Registration is now open for the 2nd Healthier Federal Workers Symposium, September 18–21, in Washington, DC, sponsored by NIOSH and partners. Pre-symposium workshops will be held on September 18–19; the main symposium is September 20–21. www.eagleson.org/healthyfeds
NIOSH has posted a Web page highlighting emergency medical service (EMS) worker safety and health. In addition to providing EMS safety and health resources and references, the Web page offers a data summary describing nonfatal injuries to EMS workers treated in emergency departments. This Web page evolved from a collaborative project between NIOSH and the National Highway Traffic Safety Administration, Office of Emergency Medical Services, focusing on occupational injuries to EMS workers. http://www.cdc.gov/niosh/topics/ems/
The National Prevention Council Action Plan, released on June 13, highlights NIOSH’s Total Worker Health™ as an innovative effort in the U.S. Department of Health and Human Services for integrating prevention and safety in U.S. workplaces. Learn about the opportunities that the National Prevention Council is creating to ensure the health, well-being, and resilience of the American people. http://www.healthcare.gov/prevention/nphpphc
The June 15 issue of the U.S. Centers for Disease Control and Prevention’s (CDC) Morbidity and Mortality Report featured an article that highlights surface coal miners’ risk of serious occupational lung diseases from exposure to coal mine dust, based on new findings from NIOSH’s Coal Workers’ Health Surveillance Program. The study was conducted by researchers from NIOSH’s Division of Respiratory Disease Studies. NIOSH’S leadership with diverse partners in the surveillance of coal workers’ pneumoconiosis (CWP) is also highlighted in a recent series of articles by National Public Radio, the Center for Public Integrity, and the Charleston (WV) Gazette. The NPR coverage can be found at http://www.npr.org/2012/07/09/155978300/as-mine-protections-fail-black-lung-cases-surge
On June 12, the International Agency for Research on Cancer (IARC) announced that it is classifying diesel exhaust as carcinogenic to humans, revising an earlier classification as possibly carcinogenic to humans, based on scientific studies published since its last evaluation (http://press.iarc.fr/pr213_E.pdf). IARC’s report cited in particular a March 2012 study by researchers at the National Institutes of Health and NIOSH study that associated heavy exposure to diesel exhaust with the risk of death from lung cancer in miners. http://www.nih.gov/researchmatters/march2012/03122012diesel.htm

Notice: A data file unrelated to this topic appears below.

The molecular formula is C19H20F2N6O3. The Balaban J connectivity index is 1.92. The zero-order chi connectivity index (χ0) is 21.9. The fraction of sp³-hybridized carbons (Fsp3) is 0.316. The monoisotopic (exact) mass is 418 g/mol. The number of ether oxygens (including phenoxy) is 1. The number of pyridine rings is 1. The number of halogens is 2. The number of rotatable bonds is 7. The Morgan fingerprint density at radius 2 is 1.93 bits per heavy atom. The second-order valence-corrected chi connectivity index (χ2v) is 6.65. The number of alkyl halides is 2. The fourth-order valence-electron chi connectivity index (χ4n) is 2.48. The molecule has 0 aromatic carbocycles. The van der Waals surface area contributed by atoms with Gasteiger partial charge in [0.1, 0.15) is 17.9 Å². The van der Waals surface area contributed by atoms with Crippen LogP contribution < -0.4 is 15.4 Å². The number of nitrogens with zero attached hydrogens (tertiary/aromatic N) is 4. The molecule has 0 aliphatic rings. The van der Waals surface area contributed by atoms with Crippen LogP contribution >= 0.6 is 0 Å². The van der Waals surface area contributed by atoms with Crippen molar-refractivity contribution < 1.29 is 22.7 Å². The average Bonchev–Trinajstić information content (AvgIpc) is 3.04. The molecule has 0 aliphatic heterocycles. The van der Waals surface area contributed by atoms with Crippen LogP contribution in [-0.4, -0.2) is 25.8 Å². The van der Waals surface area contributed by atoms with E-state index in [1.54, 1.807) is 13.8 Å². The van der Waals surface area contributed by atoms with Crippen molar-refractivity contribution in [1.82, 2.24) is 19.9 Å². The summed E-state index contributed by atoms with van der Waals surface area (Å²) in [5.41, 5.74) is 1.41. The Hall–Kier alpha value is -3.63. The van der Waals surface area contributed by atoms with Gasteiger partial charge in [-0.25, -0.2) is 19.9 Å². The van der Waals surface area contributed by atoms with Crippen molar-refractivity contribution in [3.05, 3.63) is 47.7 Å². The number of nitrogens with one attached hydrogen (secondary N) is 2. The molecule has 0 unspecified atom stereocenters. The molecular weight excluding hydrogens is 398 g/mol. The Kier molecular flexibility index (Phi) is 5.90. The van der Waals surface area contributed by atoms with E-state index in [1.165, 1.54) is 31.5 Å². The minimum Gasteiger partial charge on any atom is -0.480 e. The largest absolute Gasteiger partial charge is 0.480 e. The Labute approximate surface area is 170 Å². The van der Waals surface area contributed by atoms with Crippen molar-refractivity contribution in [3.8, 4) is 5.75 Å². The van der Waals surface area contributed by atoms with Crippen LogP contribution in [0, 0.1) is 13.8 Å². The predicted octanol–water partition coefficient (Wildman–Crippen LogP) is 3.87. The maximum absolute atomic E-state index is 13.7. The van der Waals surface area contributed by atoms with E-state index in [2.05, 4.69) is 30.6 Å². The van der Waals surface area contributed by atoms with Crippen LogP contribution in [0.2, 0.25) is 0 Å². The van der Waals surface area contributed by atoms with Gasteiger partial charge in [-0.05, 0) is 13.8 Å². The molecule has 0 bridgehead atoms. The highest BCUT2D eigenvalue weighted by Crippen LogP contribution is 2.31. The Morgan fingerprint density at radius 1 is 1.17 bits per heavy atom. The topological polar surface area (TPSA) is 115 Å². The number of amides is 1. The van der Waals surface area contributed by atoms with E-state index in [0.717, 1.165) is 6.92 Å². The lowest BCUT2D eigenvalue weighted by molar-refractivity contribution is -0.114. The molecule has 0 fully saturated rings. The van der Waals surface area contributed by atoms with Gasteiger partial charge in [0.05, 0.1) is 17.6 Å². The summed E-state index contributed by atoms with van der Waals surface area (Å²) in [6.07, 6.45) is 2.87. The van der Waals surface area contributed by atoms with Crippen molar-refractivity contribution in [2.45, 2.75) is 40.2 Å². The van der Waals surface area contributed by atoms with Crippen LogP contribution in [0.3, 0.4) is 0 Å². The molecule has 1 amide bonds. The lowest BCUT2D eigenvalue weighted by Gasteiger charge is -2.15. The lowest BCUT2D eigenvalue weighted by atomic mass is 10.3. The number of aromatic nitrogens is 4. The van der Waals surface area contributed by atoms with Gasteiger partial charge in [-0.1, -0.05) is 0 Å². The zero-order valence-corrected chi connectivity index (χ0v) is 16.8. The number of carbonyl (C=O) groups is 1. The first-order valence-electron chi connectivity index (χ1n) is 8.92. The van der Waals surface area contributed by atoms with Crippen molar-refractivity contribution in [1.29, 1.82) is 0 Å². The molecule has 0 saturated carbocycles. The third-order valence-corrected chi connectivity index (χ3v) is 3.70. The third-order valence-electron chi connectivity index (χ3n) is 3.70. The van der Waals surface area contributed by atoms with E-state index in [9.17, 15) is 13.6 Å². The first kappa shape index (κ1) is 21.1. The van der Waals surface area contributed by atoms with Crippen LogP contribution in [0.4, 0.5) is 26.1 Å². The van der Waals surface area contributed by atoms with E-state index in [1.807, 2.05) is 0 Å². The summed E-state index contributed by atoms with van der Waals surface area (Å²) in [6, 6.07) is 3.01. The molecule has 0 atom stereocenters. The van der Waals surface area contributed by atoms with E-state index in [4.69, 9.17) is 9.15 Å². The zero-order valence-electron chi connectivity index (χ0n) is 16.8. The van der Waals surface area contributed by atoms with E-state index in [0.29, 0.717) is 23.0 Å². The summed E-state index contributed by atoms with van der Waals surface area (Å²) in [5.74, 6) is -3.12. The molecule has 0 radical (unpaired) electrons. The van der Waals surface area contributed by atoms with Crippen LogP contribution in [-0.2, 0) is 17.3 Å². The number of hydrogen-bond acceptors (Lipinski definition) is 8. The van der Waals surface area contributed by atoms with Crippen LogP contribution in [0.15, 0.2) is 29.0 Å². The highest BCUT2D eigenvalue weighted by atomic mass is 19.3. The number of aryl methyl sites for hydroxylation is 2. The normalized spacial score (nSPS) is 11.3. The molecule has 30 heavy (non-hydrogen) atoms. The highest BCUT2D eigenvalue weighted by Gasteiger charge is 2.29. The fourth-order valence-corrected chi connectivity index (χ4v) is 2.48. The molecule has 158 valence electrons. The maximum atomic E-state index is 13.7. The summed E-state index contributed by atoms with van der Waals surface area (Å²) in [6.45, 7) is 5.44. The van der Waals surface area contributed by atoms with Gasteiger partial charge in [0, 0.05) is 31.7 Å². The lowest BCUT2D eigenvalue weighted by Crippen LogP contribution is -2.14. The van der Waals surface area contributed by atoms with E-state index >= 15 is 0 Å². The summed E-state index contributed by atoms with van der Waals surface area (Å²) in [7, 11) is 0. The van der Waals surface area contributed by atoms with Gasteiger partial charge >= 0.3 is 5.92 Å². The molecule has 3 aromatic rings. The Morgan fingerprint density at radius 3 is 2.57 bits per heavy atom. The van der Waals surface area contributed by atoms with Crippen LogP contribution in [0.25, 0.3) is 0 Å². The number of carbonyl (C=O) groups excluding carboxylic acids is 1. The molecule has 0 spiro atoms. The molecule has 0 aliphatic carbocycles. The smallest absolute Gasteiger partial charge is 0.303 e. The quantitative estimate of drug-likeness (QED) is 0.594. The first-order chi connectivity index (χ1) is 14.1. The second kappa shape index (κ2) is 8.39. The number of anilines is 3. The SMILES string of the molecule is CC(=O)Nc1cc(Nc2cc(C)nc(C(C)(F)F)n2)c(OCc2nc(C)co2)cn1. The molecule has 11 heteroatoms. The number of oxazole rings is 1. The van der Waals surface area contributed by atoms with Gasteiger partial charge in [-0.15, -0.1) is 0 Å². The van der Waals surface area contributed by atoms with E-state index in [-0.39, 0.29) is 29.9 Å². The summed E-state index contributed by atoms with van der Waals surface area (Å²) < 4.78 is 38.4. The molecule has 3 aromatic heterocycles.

At its annual meeting in June, the American Industrial Hygiene Association announced the John Palassis Memorial Award (formerly the Outstanding Member Award) to honor the memory of the late John Palassis, who retired from NIOSH in 2010 after 33 years of service. John’s work at NIOSH produced significant impact in the field of industrial hygiene through worker training, outreach to small businesses, and the development of consistent and comprehensive safety and health program standards. http://www.aiha.org/insideaiha/volunteergroups/CommunicationandTrainingMethods/Pages/Awards.aspx
Nominations are now being accepted for the 2013 Safe-in-Sound Excellence in Hearing Loss Prevention Awards. ™ The awards are given by NIOSH in partnership with the National Hearing Conservation Association to recognize excellence in hearing loss prevention. The deadline for self-nominations is September 3. Additional information is available at www.safeinsound.us.
NIOSH Researchers Earn AIHA Recognition
Congratulations to NIOSH researchers who were recognized by the American Industrial Hygiene Association (AIHA) for excellence in published peer-reviewed articles and posters:
- The AIHA Respiratory Protection Committee awarded the John M. White Award for outstanding Respiratory Protection peer-reviewed paper published in 2011 to: "Evaluation of the Filtration Performance of NIOSH-Approved N95 Filtering Facepiece Respirators by Photometric and Number-Based Test Methods," Samy Rengasamy; Adam Miller; Benjamin C. Eimer, Journal of Occupational and Environmental Hygiene, 9:23-30 (2011). http://www.ncbi.nlm.nih.gov/pubmed/21154105